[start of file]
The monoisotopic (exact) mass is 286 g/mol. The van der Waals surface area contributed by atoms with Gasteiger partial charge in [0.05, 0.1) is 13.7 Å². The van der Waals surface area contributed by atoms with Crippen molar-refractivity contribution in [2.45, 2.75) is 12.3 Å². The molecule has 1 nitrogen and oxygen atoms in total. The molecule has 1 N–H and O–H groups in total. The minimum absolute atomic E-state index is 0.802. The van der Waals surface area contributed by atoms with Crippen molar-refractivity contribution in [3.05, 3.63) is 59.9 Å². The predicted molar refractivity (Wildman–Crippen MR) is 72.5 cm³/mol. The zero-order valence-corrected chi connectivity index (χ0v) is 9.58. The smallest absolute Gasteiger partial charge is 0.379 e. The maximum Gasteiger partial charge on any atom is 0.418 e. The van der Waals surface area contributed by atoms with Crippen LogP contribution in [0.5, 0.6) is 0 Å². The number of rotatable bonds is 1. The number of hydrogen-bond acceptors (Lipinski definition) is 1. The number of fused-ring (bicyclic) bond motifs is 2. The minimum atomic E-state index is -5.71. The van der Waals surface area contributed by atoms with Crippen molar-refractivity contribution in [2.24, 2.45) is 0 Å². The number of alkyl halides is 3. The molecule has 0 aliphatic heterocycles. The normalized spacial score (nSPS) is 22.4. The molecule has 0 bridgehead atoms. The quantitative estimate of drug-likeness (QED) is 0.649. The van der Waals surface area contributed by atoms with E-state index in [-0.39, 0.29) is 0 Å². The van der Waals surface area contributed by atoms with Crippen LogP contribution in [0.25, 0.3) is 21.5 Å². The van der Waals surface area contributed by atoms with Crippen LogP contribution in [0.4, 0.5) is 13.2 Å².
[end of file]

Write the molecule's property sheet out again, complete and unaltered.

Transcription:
The monoisotopic (exact) mass is 286 g/mol. The van der Waals surface area contributed by atoms with Gasteiger partial charge in [0.05, 0.1) is 13.7 Å². The van der Waals surface area contributed by atoms with Crippen molar-refractivity contribution in [2.45, 2.75) is 12.3 Å². The molecule has 1 nitrogen and oxygen atoms in total. The molecule has 1 N–H and O–H groups in total. The minimum absolute atomic E-state index is 0.802. The van der Waals surface area contributed by atoms with Crippen molar-refractivity contribution in [3.05, 3.63) is 59.9 Å². The predicted molar refractivity (Wildman–Crippen MR) is 72.5 cm³/mol. The zero-order valence-corrected chi connectivity index (χ0v) is 9.58. The smallest absolute Gasteiger partial charge is 0.379 e. The maximum Gasteiger partial charge on any atom is 0.418 e. The van der Waals surface area contributed by atoms with Crippen LogP contribution in [0.5, 0.6) is 0 Å². The number of rotatable bonds is 1. The number of hydrogen-bond acceptors (Lipinski definition) is 1. The number of fused-ring (bicyclic) bond motifs is 2. The minimum atomic E-state index is -5.71. The van der Waals surface area contributed by atoms with Crippen molar-refractivity contribution in [2.24, 2.45) is 0 Å². The number of alkyl halides is 3. The molecule has 0 aliphatic heterocycles. The normalized spacial score (nSPS) is 22.4. The molecule has 0 bridgehead atoms. The quantitative estimate of drug-likeness (QED) is 0.649. The van der Waals surface area contributed by atoms with E-state index in [-0.39, 0.29) is 0 Å². The van der Waals surface area contributed by atoms with Crippen LogP contribution in [0.25, 0.3) is 21.5 Å². The van der Waals surface area contributed by atoms with Crippen LogP contribution in [0.4, 0.5) is 13.2 Å².